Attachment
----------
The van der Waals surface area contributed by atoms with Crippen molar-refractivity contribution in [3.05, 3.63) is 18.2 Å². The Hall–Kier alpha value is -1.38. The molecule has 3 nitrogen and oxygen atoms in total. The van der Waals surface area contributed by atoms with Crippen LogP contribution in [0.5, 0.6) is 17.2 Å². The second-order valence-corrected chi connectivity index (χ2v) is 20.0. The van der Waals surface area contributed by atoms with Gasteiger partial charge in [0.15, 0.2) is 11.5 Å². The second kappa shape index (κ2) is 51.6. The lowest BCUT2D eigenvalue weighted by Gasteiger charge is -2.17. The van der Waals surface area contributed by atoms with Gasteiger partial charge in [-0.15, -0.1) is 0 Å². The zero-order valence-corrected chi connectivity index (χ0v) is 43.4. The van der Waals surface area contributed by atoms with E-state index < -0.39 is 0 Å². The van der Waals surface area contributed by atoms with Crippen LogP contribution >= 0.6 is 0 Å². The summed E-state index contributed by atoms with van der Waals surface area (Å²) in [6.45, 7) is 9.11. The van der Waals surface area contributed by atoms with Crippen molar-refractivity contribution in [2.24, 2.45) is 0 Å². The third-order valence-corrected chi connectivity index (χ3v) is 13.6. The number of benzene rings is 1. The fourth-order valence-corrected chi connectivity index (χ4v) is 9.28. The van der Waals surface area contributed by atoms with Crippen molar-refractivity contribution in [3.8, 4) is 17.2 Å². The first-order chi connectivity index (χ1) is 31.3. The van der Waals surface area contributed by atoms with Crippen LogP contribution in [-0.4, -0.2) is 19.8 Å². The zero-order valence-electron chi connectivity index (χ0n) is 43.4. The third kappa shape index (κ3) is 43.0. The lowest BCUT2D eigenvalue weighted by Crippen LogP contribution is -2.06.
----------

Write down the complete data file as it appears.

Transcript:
The van der Waals surface area contributed by atoms with Crippen molar-refractivity contribution in [3.05, 3.63) is 18.2 Å². The Hall–Kier alpha value is -1.38. The molecule has 3 nitrogen and oxygen atoms in total. The van der Waals surface area contributed by atoms with Crippen LogP contribution in [0.5, 0.6) is 17.2 Å². The second-order valence-corrected chi connectivity index (χ2v) is 20.0. The van der Waals surface area contributed by atoms with Gasteiger partial charge in [0.15, 0.2) is 11.5 Å². The second kappa shape index (κ2) is 51.6. The lowest BCUT2D eigenvalue weighted by Gasteiger charge is -2.17. The van der Waals surface area contributed by atoms with Gasteiger partial charge in [-0.15, -0.1) is 0 Å². The zero-order valence-corrected chi connectivity index (χ0v) is 43.4. The van der Waals surface area contributed by atoms with E-state index < -0.39 is 0 Å². The van der Waals surface area contributed by atoms with Crippen LogP contribution >= 0.6 is 0 Å². The summed E-state index contributed by atoms with van der Waals surface area (Å²) in [6.45, 7) is 9.11. The van der Waals surface area contributed by atoms with Crippen molar-refractivity contribution in [2.24, 2.45) is 0 Å². The third-order valence-corrected chi connectivity index (χ3v) is 13.6. The number of benzene rings is 1. The fourth-order valence-corrected chi connectivity index (χ4v) is 9.28. The van der Waals surface area contributed by atoms with Crippen molar-refractivity contribution in [3.8, 4) is 17.2 Å². The first-order chi connectivity index (χ1) is 31.3. The van der Waals surface area contributed by atoms with Crippen LogP contribution in [-0.4, -0.2) is 19.8 Å². The zero-order valence-electron chi connectivity index (χ0n) is 43.4. The third kappa shape index (κ3) is 43.0. The lowest BCUT2D eigenvalue weighted by Crippen LogP contribution is -2.06.